Mexico

Mexico

Dear fellow caregivers,
You are welcoming a patient from Mexico.
Here is a list of useful information to know in the context of their medical care.

General Information

Distance Paris ✈ Mexico City : 5647 miles
122.9 million inhabitants / Average salary: $800 per month
Literacy rate: 95.14% / Life expectancy: 76.50 years
Spoken language : Spanish

● In many Mexican communities, patients typically turn to curanderos (traditional healers) using indigenous folk medicine to treat ailments and “cleanse” the mind.
Traditional medicines, as an alternative practice to conventional medicine, are effective and legitimate for much of the population.
● The most common infectious diseases are: COVID-19, hepatitis A and B, rabies, tuberculosis, typhoid and Zika.

Communication

It is customary for men to shake hands warmly when greeting each other, while women prefer to kiss the cheek

● When family members visit the patient, they can be very numerous.
● Mexican people are culturally warm, friendly and tactile.
● Conversations are held by staying close together. Stepping back can be seen as hostile.
Standing with hands on hips suggests aggression, and keeping hands in pockets is rude.
Mexican patients frequently confuse “positive” or “negative” listed on their medical results. (See section “Example of cases encountered”)

Beliefs, Practices & Rituals

Catholics taking the Virgin of Guadalupe out of the Basilica

● The majority of Mexicans are Catholic (89%). A minority is Protestant (6%).
Our Lady of Guadalupe, also called the Virgin of Guadalupe (Lupita) is an icon of the Mexican Catholic Church.
● In Mexican culture, to ward off the evil eye, children often wear a necklace or bracelet with a red string and a deer eye.
Herbal remedies are often used. On the other hand, greta and azarcon, which are a kind of powder to treat stomach ache, contain lead and can be dangerous.
● For Mexicans, the disease is thought to be due to a body imbalance. The patient might refuse certain foods or medications that would upset the “hot/cold” body balance.

Eating habits

Traditional meal with friends

● The most common ingredients in Mexican cuisine are: corn (used for tortillas), chilies (used fresh or dried), beans, lentils, fava beans and tomatoes.
● Many Mexicans prefer to start the day with a hearty breakfast.
In Mexican culture, “Being round” is often synonymous with good health.
● Many dishes in Mexican cuisine are high in fat and salt.

Pregnancy and motherhood

Little girl looking at the lens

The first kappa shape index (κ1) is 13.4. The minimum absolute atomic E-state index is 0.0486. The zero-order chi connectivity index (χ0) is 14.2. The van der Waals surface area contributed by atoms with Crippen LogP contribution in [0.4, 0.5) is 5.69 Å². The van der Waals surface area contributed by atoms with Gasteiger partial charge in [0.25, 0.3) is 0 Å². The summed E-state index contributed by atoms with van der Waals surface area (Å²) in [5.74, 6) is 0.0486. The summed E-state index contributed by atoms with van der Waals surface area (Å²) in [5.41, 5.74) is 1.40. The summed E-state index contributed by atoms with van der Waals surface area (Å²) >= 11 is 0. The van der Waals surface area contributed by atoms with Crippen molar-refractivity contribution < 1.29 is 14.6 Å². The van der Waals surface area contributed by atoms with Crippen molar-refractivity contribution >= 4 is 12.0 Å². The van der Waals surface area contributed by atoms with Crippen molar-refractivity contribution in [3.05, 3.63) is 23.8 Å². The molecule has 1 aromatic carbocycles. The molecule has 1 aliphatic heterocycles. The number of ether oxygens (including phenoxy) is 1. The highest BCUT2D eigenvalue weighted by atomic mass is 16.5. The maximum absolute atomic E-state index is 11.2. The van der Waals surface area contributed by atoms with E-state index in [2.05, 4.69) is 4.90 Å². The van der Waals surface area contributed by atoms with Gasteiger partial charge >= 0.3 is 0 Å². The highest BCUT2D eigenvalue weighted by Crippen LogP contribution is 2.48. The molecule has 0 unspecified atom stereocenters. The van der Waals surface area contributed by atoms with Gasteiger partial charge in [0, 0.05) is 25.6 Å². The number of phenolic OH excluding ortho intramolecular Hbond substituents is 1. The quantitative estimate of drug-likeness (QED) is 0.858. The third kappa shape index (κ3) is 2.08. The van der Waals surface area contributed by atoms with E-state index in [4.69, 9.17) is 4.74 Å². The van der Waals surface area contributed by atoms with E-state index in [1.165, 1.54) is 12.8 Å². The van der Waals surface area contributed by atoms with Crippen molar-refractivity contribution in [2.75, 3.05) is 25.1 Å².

● A chubby baby is considered a healthy baby. An explanation of feeding and diabetes may be recommended.
● It is customary to put earrings on little girls from birth.
Abortion is penalized in Mexico except in the capital city, México.

End-of-life care

Elderly person wearing the colorful Mexican outfit

Religion, family, and the use of traditional medicine are important at the end of life.
● Mexicans may not know what to expect regarding end-of-life care. Caregivers may have to explain all the options available to him/her.

Examples

Many pregnant women of Mexican origin who have been tested for fetal abnormalities misunderstand the term “positive” when they receive the results. Rather than understanding that there is a problem, they think it means that everything is normal for their baby. These misunderstandings are common. Caregivers need to pay attention to the meaning of the words “positive” and “negative” but also to the patient’s reaction.

Susto is also known as “loss of soul”. It is caused by a traumatic experience, which can be serious (witnessing a death) or minor (startled). Symptoms: malaise, fever, insomnia, irritability, nightmares, depression and anxiety may occur immediately after the fear or several months later. Treatment involves “cleansing” and prayers. A nurse was treating a patient of Mexican origin who had been diagnosed with Bell’s palsy. A few days before the paralysis, the patient had experienced a great emotional shock and was therefore convinced that the shock had caused her symptoms. The nurse spent a lot of time trying to convince the patient that the symptoms were not caused by susto, but rather by a viral infection or immune disorder. The nurse could have taken a different approach to the situation and considered the patient’s beliefs: For example, that the shock she experienced weakened her immune system and made her more vulnerable to the disease. This is a much more culturally sensitive solution and is likely to increase the patient’s confidence in the caregiver.

● Cleveland Clinic - Diversity Toolkit
● Geri-Ann Galanti - Caring for patients from different cultures, 5ème édition

Leave a Reply

Your email address will not be published. Required fields are marked *

Renvoie sur la boutique en ligne